The judicial system reforms undertaken since 2015 by the conservative ruling party in Poland have “a negative impact” on the independence of the judiciary, according to the Council of Europe, which warns of the risks of corruption of judges, in a report released on Thursday.
“The current situation (…) has a negative impact on the independence of the judiciary, in particular with regard to the appointment of judges,” said the experts of the Group of States against Corruption (Greco), one of the organs of the Council.
At the beginning of March, the deputies of the ruling conservative party, the Law and Justice Party (PiS), approved through these reforms a list of 15 judges to replace members of the National Judicial Council previously elected by the judiciary.
In its report, Greco denounces the “excessive legislative influence” on the judiciary and recommends ensuring “that at least half of the members of this Council, whose primary role is to appoint judges, are elected by their peers.”
Greco also highlights a law passed in December, which forces the retirement of almost half of Poland’s Supreme Court judges by lowering the retirement age to 65, unless waived by the President.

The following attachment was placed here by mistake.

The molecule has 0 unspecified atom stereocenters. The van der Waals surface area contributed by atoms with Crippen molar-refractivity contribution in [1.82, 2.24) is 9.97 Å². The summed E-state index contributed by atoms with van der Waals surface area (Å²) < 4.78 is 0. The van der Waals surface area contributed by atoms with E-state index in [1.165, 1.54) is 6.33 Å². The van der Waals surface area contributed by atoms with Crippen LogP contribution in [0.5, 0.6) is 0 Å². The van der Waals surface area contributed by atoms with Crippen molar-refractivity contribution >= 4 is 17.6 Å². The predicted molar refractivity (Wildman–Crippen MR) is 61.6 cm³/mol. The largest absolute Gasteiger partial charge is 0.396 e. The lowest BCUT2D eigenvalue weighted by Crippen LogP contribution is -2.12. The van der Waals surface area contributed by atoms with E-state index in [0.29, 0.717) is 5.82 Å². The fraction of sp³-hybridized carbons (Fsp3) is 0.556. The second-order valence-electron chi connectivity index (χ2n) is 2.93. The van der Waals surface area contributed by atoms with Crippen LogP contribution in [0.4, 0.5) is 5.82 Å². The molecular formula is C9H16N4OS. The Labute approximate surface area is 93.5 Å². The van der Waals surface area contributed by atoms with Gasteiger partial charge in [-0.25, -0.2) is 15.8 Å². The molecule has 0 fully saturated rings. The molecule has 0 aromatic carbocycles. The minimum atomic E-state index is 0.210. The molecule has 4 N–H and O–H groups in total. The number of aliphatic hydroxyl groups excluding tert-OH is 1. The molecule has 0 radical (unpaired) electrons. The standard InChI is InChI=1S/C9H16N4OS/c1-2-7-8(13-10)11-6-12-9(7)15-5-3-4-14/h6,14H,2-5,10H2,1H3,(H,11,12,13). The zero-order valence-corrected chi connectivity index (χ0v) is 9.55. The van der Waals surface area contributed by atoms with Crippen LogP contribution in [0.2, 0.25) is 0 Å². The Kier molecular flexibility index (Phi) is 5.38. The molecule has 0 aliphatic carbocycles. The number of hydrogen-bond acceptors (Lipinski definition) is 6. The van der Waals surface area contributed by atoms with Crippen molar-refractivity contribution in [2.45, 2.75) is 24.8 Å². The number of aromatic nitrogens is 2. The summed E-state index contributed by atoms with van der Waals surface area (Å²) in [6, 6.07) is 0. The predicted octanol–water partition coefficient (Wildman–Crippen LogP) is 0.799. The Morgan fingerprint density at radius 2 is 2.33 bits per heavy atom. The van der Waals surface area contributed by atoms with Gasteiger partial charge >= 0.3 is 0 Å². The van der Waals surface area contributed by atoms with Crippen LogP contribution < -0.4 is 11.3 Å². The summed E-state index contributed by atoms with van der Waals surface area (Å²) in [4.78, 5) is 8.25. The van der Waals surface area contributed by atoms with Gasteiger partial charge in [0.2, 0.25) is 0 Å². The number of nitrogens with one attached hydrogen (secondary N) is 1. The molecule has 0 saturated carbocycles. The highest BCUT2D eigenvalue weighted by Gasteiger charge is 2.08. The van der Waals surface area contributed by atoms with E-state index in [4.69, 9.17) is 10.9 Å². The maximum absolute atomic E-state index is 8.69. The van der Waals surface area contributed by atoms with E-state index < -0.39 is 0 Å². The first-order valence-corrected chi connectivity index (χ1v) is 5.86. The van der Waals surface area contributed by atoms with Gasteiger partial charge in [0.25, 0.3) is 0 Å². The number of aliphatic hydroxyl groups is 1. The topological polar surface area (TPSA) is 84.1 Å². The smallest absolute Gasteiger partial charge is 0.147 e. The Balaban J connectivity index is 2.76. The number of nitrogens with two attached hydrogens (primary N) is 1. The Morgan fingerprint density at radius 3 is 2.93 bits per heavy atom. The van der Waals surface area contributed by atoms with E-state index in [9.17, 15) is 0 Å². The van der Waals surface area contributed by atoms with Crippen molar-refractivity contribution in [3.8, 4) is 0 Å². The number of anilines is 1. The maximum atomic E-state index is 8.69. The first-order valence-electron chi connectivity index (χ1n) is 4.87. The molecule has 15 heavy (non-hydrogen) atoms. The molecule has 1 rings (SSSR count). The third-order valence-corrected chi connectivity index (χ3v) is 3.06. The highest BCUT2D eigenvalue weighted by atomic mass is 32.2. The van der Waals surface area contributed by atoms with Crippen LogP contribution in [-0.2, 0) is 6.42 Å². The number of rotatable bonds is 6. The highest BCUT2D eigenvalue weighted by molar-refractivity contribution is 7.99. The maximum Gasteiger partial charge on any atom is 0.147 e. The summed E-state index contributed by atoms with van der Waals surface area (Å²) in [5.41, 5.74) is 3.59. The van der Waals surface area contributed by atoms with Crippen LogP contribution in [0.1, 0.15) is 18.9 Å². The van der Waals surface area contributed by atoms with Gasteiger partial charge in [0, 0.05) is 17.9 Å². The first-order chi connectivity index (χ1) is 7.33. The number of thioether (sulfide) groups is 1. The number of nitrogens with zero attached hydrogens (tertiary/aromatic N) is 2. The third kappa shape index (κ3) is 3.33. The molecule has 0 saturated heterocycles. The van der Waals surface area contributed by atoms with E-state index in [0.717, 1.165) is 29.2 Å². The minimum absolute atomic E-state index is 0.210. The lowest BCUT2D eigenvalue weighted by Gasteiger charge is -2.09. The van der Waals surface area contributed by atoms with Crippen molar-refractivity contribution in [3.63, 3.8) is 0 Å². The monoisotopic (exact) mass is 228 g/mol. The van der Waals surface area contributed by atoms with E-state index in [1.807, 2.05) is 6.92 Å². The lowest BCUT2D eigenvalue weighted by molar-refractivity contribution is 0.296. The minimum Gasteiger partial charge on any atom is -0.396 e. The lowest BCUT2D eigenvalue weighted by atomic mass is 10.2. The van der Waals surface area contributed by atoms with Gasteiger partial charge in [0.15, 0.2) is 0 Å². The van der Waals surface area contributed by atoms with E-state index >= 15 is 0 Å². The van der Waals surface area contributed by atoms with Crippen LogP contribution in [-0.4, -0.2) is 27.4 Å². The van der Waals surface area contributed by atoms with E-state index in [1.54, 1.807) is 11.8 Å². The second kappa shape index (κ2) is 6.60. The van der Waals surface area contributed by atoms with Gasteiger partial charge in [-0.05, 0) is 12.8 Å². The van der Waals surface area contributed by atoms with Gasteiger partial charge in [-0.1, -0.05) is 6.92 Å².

“The amended legislation increases the political influence that can be exercised on judges of the Supreme Court,” says the experts.
Finally, “the excessive discretionary powers of the Minister of Justice vis-à-vis the judiciary,” amplified by the merger of his cabinet with that of the Attorney General in 2016, are of “particular concern”, according to Greco.
These vast changes “do not respect the Council of Europe anti-corruption standards”, the experts summarize in the conclusions of the report, drawn up after an “urgent and exceptional evaluation” mission carried out in December by the Council of Europe.
Since coming to power in October 2015, the conservatives of Law and Justice (PiS) have initiated a series of justice reforms criticised by the Polish judiciary and the European Commission.